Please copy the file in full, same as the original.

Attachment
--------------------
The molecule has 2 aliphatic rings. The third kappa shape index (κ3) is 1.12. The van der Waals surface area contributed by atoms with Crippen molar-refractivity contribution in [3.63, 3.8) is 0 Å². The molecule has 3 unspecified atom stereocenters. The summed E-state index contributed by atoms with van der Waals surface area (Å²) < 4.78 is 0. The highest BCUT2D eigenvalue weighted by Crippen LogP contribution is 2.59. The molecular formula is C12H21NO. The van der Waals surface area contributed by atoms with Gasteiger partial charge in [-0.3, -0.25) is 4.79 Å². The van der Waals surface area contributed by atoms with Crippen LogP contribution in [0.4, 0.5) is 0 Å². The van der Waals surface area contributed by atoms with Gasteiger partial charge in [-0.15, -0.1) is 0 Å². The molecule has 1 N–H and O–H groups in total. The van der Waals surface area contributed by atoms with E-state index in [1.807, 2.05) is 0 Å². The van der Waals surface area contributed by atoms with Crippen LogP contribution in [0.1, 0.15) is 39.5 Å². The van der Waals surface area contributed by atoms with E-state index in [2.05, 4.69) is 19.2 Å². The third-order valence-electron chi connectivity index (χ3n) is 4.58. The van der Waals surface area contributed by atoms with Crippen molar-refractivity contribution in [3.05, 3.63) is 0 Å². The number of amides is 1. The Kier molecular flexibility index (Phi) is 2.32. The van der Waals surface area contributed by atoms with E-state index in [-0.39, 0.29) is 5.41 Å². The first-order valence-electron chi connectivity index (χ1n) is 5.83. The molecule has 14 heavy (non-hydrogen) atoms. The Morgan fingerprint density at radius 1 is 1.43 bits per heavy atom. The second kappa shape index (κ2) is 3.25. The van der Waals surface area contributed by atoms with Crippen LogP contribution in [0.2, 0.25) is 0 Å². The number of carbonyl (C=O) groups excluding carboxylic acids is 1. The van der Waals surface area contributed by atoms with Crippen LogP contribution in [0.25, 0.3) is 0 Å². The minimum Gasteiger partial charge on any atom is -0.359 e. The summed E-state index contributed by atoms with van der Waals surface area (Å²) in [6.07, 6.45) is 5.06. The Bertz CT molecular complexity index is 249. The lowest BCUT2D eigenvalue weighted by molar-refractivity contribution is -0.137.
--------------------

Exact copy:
The molecule has 2 aliphatic rings. The third kappa shape index (κ3) is 1.12. The van der Waals surface area contributed by atoms with Crippen molar-refractivity contribution in [3.63, 3.8) is 0 Å². The molecule has 3 unspecified atom stereocenters. The summed E-state index contributed by atoms with van der Waals surface area (Å²) < 4.78 is 0. The highest BCUT2D eigenvalue weighted by Crippen LogP contribution is 2.59. The molecular formula is C12H21NO. The van der Waals surface area contributed by atoms with Gasteiger partial charge in [-0.3, -0.25) is 4.79 Å². The van der Waals surface area contributed by atoms with Crippen LogP contribution in [0.4, 0.5) is 0 Å². The van der Waals surface area contributed by atoms with Gasteiger partial charge in [-0.15, -0.1) is 0 Å². The molecule has 1 N–H and O–H groups in total. The van der Waals surface area contributed by atoms with E-state index in [1.807, 2.05) is 0 Å². The van der Waals surface area contributed by atoms with Crippen LogP contribution in [0.1, 0.15) is 39.5 Å². The van der Waals surface area contributed by atoms with E-state index in [2.05, 4.69) is 19.2 Å². The third-order valence-electron chi connectivity index (χ3n) is 4.58. The van der Waals surface area contributed by atoms with Crippen molar-refractivity contribution in [3.05, 3.63) is 0 Å². The number of amides is 1. The Kier molecular flexibility index (Phi) is 2.32. The van der Waals surface area contributed by atoms with E-state index in [-0.39, 0.29) is 5.41 Å². The first-order valence-electron chi connectivity index (χ1n) is 5.83. The molecule has 14 heavy (non-hydrogen) atoms. The Morgan fingerprint density at radius 1 is 1.43 bits per heavy atom. The second kappa shape index (κ2) is 3.25. The van der Waals surface area contributed by atoms with Crippen LogP contribution in [0.2, 0.25) is 0 Å². The number of carbonyl (C=O) groups excluding carboxylic acids is 1. The van der Waals surface area contributed by atoms with Crippen LogP contribution in [0.25, 0.3) is 0 Å². The minimum Gasteiger partial charge on any atom is -0.359 e. The summed E-state index contributed by atoms with van der Waals surface area (Å²) in [6.07, 6.45) is 5.06. The Bertz CT molecular complexity index is 249. The lowest BCUT2D eigenvalue weighted by molar-refractivity contribution is -0.137.